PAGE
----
Joby Aviation (NASDAQ:JOBY) stock is down 31% since emerging from a SPAC deal with Reinvent Technology Partners on Aug. 11. That makes sense, because Joby is a “pre-revenue” company. Investors have nothing to judge JOBY stock by except plans, sponsors and a prototype.
The company intends to deliver an electric helicopter, known as a vertical takeoff and landing (VTOL) craft, in 2024. Sponsors include Reid Hoffman, who co-founded what is now Microsoft’s (NASDAQ:MSFT) LinkedIn, and Mark Pincus, who founded the game company Zynga (NASDAQ:ZNGA).
If Joby can deliver and this thing takes off, four people and a pilot can fly 200 miles per hour for 150 miles on a single charge. But there are a few things Joby will need to overcome between now and then.
JOBY Stock Needs FAA Approval to Succeed
The business plan is to provide an air taxi service and sell environmental regulatory credits to airlines and other aviation businesses. But until there’s a taxi with authorization to operate from the Federal Aviation Administration (FAA), JOBY stock investors are buying hot air.
That’s why Joby has been a volatile stock. Like hot air, its value rises and falls with the market’s greed and fear. Feeling greedy? JOBY stock is $13 per share. Feeling fearful? It’s an $8 stock, maybe less. It’s ridiculous. It’s a bubble.
The promise of tomorrow is worth more than the performance of today. Based on Joby’s Oct. 8 price of $9 per share, the company is worth $5.5 billion. That’s more than JetBlue (NASDAQ:JBLU), a real airline that did $3.4 billion in business last year.
To hear Joby CEO JoeBen Bevirt tell it, however, air taxis are the next big thing. Top executives will fly into Miami, hop in a Joby air taxi and hit the beach at Key West a half-hour later. Or, they might fly into New York and go to the Hamptons. Maybe a private jet will drop me at LAX and Joby can take me to my brother’s house in Huntington Beach.
What We Know About Joby’s Air Taxi Bet So Far
Joby’s demonstrator has motors on each wing and on the tail, plus more over the passenger compartment. Its reservation system will be hosted in Uber Technologies’ (NYSE:UBER) rideshare app. Uber sold its air taxi ambitions to Joby and agreed to invest an eventual total of $125 million in the company.
Air taxis between airports aren’t new. My dad bought me a ticket on one back in 1965, from Newark to JFK. It was called a helicopter ride. I was 10. (We weren’t rich. He was just extravagant.) It’s just that electric VTOLs are cooler and quieter, thus more flexible — that’s what makes them seem so innovative.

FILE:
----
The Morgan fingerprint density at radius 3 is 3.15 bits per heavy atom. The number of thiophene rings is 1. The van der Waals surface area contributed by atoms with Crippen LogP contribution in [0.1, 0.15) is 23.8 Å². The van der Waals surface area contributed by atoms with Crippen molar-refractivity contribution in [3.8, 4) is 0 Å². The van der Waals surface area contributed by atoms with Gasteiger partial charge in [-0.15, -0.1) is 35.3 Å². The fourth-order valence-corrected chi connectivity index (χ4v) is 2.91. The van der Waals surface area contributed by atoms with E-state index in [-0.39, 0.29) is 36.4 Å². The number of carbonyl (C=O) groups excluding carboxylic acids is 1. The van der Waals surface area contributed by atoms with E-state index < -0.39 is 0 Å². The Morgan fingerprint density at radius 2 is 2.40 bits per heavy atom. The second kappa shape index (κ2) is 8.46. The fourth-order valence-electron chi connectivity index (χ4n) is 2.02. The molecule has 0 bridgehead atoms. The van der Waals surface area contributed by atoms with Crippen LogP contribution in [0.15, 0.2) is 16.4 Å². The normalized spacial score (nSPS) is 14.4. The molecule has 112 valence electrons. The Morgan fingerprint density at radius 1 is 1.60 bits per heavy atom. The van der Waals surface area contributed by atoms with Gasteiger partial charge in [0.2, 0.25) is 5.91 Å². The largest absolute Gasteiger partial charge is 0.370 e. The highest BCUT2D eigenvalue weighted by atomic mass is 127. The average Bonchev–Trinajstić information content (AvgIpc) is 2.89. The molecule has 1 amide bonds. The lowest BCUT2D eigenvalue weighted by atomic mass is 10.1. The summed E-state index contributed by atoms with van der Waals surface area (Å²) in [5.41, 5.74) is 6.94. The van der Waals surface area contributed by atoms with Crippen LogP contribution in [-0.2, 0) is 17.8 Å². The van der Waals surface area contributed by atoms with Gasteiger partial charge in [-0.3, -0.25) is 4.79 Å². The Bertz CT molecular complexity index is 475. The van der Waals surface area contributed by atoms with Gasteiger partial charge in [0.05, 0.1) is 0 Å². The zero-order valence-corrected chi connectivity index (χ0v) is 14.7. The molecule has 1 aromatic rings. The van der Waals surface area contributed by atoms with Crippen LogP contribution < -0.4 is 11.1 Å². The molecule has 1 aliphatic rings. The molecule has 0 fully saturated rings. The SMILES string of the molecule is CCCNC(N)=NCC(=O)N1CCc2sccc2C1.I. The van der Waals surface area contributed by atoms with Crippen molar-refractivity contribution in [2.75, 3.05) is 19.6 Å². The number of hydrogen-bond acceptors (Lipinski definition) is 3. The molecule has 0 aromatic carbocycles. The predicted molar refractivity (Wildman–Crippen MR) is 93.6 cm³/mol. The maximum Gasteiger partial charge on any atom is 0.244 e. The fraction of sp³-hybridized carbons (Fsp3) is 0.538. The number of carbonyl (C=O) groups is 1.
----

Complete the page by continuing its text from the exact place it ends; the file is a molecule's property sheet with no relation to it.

There are analysts with hockey stick graphs (they always show revenue shooting up in a shape like this) claiming the air taxi market will be a $6.6 billion business in 2030. The present industry is worth about $817 million.
Air taxis built around turbine or reciprocating engines will take less than a quarter of the 2030 market share. The big bucks of the future will be in hybrids or electric VTOLs like Joby.
The Bottom Line on JOBY Stock
I might be all wrong here. Joby might take off.
As our David Moadel wrote recently, Morgan Stanley thinks Joby could be worth $60 per share one day. Their one-year price target is $16. Additionally, InvestorPlace contributor Larry Ramer thinks Joby could be a big winner, if government entities would just get out of the way.
Speaking of which, it’s government money that might be Joby’s big problem. Military contractors like Boeing (NYSE:BA), Airbus (OTCMKTS:EADSY) and Dassault Systemes (OTCMKTS:DASTY) of France are all eying the air taxi business.
Additionally, the White House has requested a 2022 defense budget of more than $750 billion. Some of those funds could go toward the development of VTOLs.
With such a large field of competition and little to show for its product so far, color me skeptical when it comes to JOBY stock.
On the date of publication, Dana Blankenhorn held a long position in MSFT. The opinions expressed in this article are those of the writer, subject to the InvestorPlace.com Publishing Guidelines.
Dana Blankenhorn has been a financial journalist since 1978. His latest book is Technology’s Big Bang: Yesterday, Today and Tomorrow with Moore’s Law, essays on technology available at the Amazon Kindle store. Follow him on Twitter at @danablankenhorn.